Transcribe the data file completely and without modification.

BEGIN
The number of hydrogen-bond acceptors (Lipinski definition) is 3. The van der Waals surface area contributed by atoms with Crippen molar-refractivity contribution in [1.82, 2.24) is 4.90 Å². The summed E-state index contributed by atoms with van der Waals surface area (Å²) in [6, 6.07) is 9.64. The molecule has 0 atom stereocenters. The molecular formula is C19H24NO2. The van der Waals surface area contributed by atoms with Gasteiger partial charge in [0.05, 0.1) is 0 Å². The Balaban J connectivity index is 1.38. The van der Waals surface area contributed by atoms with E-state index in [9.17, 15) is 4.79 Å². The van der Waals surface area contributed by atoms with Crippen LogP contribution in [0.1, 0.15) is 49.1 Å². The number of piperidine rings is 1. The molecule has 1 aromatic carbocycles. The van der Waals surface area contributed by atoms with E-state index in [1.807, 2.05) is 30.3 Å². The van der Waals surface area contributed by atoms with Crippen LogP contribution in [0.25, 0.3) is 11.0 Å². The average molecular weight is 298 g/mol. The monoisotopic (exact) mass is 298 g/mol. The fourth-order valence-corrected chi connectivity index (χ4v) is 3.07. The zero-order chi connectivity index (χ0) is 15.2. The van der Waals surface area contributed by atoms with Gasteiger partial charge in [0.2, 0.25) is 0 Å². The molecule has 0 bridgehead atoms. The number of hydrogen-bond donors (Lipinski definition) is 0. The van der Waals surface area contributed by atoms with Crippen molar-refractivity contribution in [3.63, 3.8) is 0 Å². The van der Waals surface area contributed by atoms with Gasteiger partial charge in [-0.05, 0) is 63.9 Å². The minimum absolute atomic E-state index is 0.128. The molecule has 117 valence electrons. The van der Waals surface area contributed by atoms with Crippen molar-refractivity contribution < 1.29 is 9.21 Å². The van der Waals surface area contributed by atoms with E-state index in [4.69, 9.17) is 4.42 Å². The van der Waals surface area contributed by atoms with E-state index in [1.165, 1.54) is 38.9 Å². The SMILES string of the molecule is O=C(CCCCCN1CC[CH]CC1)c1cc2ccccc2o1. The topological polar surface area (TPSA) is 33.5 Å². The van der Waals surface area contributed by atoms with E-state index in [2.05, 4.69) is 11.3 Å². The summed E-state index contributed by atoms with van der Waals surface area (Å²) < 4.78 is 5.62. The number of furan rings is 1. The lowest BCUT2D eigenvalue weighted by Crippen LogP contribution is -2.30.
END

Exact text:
The number of hydrogen-bond acceptors (Lipinski definition) is 3. The van der Waals surface area contributed by atoms with Crippen molar-refractivity contribution in [1.82, 2.24) is 4.90 Å². The summed E-state index contributed by atoms with van der Waals surface area (Å²) in [6, 6.07) is 9.64. The molecule has 0 atom stereocenters. The molecular formula is C19H24NO2. The van der Waals surface area contributed by atoms with Gasteiger partial charge in [0.05, 0.1) is 0 Å². The Balaban J connectivity index is 1.38. The van der Waals surface area contributed by atoms with E-state index in [9.17, 15) is 4.79 Å². The van der Waals surface area contributed by atoms with Crippen LogP contribution in [0.1, 0.15) is 49.1 Å². The number of piperidine rings is 1. The molecule has 1 aromatic carbocycles. The van der Waals surface area contributed by atoms with E-state index in [1.807, 2.05) is 30.3 Å². The van der Waals surface area contributed by atoms with Crippen LogP contribution in [0.25, 0.3) is 11.0 Å². The average molecular weight is 298 g/mol. The monoisotopic (exact) mass is 298 g/mol. The fourth-order valence-corrected chi connectivity index (χ4v) is 3.07. The zero-order chi connectivity index (χ0) is 15.2. The van der Waals surface area contributed by atoms with Gasteiger partial charge in [0.2, 0.25) is 0 Å². The molecule has 0 bridgehead atoms. The number of hydrogen-bond donors (Lipinski definition) is 0. The van der Waals surface area contributed by atoms with Crippen molar-refractivity contribution in [3.63, 3.8) is 0 Å². The van der Waals surface area contributed by atoms with Gasteiger partial charge in [-0.05, 0) is 63.9 Å². The minimum absolute atomic E-state index is 0.128. The molecule has 117 valence electrons. The van der Waals surface area contributed by atoms with Crippen molar-refractivity contribution < 1.29 is 9.21 Å². The van der Waals surface area contributed by atoms with E-state index in [4.69, 9.17) is 4.42 Å². The van der Waals surface area contributed by atoms with E-state index in [1.165, 1.54) is 38.9 Å². The SMILES string of the molecule is O=C(CCCCCN1CC[CH]CC1)c1cc2ccccc2o1. The topological polar surface area (TPSA) is 33.5 Å². The van der Waals surface area contributed by atoms with E-state index in [2.05, 4.69) is 11.3 Å². The summed E-state index contributed by atoms with van der Waals surface area (Å²) < 4.78 is 5.62. The number of furan rings is 1. The lowest BCUT2D eigenvalue weighted by Crippen LogP contribution is -2.30.